Ghanaian-born Nigeria-based artist El Anatsui is known for sprawling metal sculptures that drape, twist, and fold across expansive surfaces in colorful, undulating patterns. A forthcoming book, El Anatsui: The Reinvention of Sculpture, traces his work and career that has pushed the boundaries of sculpture, starting with the terracotta pieces made in the late 1970s. In the following decade, he transitioned to using wood and began to experiment with scale, layers, color, and pattern. These pieces led to the development of his larger metal works, which are made by manually cutting, twisting, or flattening pieces of aluminum such as bottle caps and then stitching the material together with copper wire, creating enormous, textile-like sculptures.

Published by Damiani, the new 360-page volume is the product of more than three decades of research and collaboration with the artist by scholars Okwui Enwezor and Chika Okeke-Agulu, who place Anatsui’s work in the historical context of post-independence Ghana and mid-20th century African modernism in art and writing. Hundreds of color images examine the sculptures in detail, giving the reader an in-depth insight into the artist’s process, how transformation is central to his pieces, and how his approach evolved over time.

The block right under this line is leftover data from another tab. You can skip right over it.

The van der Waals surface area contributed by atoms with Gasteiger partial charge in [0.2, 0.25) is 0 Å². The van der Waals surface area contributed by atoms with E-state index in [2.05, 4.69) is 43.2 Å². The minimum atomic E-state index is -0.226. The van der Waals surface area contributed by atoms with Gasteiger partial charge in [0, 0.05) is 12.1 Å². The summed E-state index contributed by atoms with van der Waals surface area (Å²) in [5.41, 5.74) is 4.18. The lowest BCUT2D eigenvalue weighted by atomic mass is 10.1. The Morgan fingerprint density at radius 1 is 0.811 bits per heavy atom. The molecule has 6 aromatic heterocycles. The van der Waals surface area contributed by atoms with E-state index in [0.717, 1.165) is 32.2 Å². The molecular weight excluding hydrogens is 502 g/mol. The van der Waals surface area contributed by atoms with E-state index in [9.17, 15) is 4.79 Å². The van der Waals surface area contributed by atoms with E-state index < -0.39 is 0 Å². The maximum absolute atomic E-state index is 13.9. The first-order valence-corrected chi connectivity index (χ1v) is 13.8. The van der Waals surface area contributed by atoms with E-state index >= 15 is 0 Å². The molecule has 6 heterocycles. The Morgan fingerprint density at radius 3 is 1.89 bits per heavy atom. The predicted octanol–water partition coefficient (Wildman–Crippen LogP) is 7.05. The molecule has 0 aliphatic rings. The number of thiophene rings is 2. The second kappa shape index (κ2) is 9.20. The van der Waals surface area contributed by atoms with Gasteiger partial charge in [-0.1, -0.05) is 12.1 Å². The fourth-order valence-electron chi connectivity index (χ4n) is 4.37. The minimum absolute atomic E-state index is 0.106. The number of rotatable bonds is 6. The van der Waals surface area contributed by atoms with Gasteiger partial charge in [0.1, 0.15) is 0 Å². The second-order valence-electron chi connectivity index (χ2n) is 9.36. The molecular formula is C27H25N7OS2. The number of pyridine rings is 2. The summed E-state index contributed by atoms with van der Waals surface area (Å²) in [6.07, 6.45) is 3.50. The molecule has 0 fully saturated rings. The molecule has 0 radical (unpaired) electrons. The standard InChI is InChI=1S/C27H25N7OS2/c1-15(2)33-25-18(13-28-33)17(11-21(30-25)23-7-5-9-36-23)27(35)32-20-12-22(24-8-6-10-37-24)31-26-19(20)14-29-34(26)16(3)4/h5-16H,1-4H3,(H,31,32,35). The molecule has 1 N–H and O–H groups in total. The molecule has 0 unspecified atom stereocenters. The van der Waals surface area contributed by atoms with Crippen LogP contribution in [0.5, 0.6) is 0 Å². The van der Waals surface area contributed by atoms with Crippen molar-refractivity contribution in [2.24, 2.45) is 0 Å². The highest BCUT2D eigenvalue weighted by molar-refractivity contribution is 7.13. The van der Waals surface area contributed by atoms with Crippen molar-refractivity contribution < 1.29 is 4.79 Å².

El Anatsui: The Reinvention of Sculpture is now available in the U.K. and can be purchased from Damiani. It will be released in late April in the U.S. and is available for pre-order from Bookshop.

 

 

 



Art

Responsive Sculptures by Daniel Rozin Echo Human Movement Through Undulating Objects

March 28, 2022

Grace Ebert